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If You Like Spare Ribs, You Might Like the Fish Ribs at MFK Restaurant

By Janet Rausa Fuller | March 15, 2016 6:11am
 The pacu ribs on the menu at mfk, 432 W. Diversey Ave., are from a large Amazonian fish.
The pacu ribs on the menu at mfk, 432 W. Diversey Ave., are from a large Amazonian fish.
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Scott Worsham

CHICAGO — The fish rib special at mfk is meaty and succulent as all good ribs are, so it was no wonder the Lakeview restaurant sold out of the dish by 8 p.m. two Saturdays ago.

Wait. Fish have ribs?

Indeed they do, and the ones on a large South American fish called pacu are the latest obscure ingredient Chicago chefs have been playing with.

At Yusho in Logan Square, the umeboshi-glazed ribs come with slaw. At El Ideas in Douglas Park, they also get a quasi-barbecue treatment with a tamarind-coffee sauce, bok choy and baked beans.

“What I really like about them is they eat very much like a spare rib, so that was the mentality I took with them," said Phillip Foss, the chef and owner of El Ideas. "They fall right off the bone."

If you were to come face-to-face with a pacu, say while taking a dip in the Amazon or peering into the tanks in the Amazon exhibit at the Shedd Aquarium, the thought of fish ribs would make complete sense.

Pacu average 50 pounds but can weigh as much as 70 pounds, said George Parsons, senior curator of the Shedd’s fish department. Their elongated body is almost as broad from top to bottom as from head to tail, so their rib cage is much bigger than other fish.

And because they build the muscles along their flank side as they swim, “that’s what makes them taste so great,” Parsons said.

A relative of the piranha, pacu also have disturbingly human-like teeth, although reports of their tendency to feast on human male genitalia are way overblown, Parsons said. Pacu eat fruits and actual nuts, not meat.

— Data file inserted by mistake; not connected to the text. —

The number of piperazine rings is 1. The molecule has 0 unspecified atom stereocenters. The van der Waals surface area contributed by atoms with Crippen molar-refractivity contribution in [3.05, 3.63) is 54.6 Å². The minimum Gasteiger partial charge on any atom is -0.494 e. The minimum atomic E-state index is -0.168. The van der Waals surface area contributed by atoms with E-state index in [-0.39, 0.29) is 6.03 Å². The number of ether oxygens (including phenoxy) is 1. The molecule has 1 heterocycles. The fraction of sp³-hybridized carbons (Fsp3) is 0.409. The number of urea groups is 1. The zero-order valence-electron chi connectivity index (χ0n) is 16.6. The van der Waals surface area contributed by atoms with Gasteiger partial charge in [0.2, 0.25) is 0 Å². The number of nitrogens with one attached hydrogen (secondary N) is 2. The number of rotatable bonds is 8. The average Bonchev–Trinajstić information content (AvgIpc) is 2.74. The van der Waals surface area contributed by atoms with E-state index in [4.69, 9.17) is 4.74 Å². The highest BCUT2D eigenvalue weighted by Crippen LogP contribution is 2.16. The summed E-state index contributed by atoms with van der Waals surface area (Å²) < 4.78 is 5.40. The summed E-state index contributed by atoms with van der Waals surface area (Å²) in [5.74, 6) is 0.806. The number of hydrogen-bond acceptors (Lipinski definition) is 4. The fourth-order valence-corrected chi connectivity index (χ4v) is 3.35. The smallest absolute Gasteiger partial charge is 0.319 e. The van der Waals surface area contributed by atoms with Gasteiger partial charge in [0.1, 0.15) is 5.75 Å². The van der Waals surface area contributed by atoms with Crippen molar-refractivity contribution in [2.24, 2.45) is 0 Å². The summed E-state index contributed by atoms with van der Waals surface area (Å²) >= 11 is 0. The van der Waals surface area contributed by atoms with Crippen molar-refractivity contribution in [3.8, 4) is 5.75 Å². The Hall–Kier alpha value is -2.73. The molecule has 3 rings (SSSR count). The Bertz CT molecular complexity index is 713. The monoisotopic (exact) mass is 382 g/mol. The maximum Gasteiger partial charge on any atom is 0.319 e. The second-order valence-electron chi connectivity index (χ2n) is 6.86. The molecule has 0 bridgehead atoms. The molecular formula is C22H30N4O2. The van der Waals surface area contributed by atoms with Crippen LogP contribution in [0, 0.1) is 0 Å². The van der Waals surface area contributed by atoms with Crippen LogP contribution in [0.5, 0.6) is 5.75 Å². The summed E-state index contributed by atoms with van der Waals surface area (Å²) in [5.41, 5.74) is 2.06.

Demand for pacu ribs by restaurants has been building for about five months, though they’re still something of a hard sell, according to Carl Galvan of wholesale distributor Supreme Lobster, which supplies seafood to numerous Chicago area restaurants.

“When dealing with fish bones, this is the only thing I can think of offhand where the bones are actually integral. Bones are usually a deterrent in our region,” Galvan said.

Plus, pacu ribs aren’t exactly a budget cut. Foss gets the entire rib cage delivered, which he and his chefs then have to butcher.

“It’s fairly expensive because we’re not using the loin,” he said. But, he added, “we’ve been having really good family meals with the rest of it."

Scott Worsham, owner of mfk at 432 W. Diversey Ave., had never heard of pacu ribs before. He first encountered them a few weeks ago while eating at a restaurant in Naples, Fla., with his wife and co-owner Sari Zernich Worsham.

The ribs were meaty like swordfish, but with a “more silky mouthfeel,” Worsham said. “They were delicious. But I didn’t think they went well with barbecue sauce."

So mfk chef Danny Mejia came up with something different: a salty-sour tangerine relish that riffs on nuoc cham, the Vietnamese dipping sauce.

On the night the $18 dish debuted in early March, the first 25 tables ordered it, Worsham said.

“I think everyone had the exact same response I did, which was, ‘I’ve gotta try this,’ “ he said.

Then again, mfk’s regular patrons are accustomed to seeing cobia collar on the menu, which comes from behind the gills, and even gooseneck barnacles, a Spanish delicacy resembling the claws of a prehistoric creature.

The cobia collar is off the menu now because mfk’s sous chef is allergic to it. The pacu ribs will run as a weekend special for as long as the restaurant can get them.

“They’re our new fish collars,” Worsham said.

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